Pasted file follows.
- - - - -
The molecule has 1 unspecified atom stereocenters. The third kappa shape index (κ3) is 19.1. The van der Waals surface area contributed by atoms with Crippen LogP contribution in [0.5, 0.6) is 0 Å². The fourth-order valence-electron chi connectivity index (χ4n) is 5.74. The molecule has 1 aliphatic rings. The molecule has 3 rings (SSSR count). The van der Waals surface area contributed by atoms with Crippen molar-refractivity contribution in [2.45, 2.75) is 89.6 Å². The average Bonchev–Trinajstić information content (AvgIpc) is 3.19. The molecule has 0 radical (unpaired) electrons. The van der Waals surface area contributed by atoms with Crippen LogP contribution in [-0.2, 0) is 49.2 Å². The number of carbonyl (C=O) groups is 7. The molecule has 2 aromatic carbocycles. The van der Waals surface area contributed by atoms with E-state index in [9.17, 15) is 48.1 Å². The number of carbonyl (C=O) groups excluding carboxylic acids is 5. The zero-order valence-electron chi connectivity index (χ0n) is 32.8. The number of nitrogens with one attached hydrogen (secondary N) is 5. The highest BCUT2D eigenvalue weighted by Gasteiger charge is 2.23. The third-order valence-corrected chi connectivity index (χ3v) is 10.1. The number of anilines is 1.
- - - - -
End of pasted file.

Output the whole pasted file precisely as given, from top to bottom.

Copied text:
The molecule has 1 unspecified atom stereocenters. The third kappa shape index (κ3) is 19.1. The van der Waals surface area contributed by atoms with Crippen LogP contribution in [0.5, 0.6) is 0 Å². The fourth-order valence-electron chi connectivity index (χ4n) is 5.74. The molecule has 1 aliphatic rings. The molecule has 3 rings (SSSR count). The van der Waals surface area contributed by atoms with Crippen molar-refractivity contribution in [2.45, 2.75) is 89.6 Å². The average Bonchev–Trinajstić information content (AvgIpc) is 3.19. The molecule has 0 radical (unpaired) electrons. The van der Waals surface area contributed by atoms with Crippen LogP contribution in [-0.2, 0) is 49.2 Å². The number of carbonyl (C=O) groups is 7. The molecule has 2 aromatic carbocycles. The van der Waals surface area contributed by atoms with E-state index in [9.17, 15) is 48.1 Å². The number of carbonyl (C=O) groups excluding carboxylic acids is 5. The zero-order valence-electron chi connectivity index (χ0n) is 32.8. The number of nitrogens with one attached hydrogen (secondary N) is 5. The highest BCUT2D eigenvalue weighted by Gasteiger charge is 2.23. The third-order valence-corrected chi connectivity index (χ3v) is 10.1. The number of anilines is 1.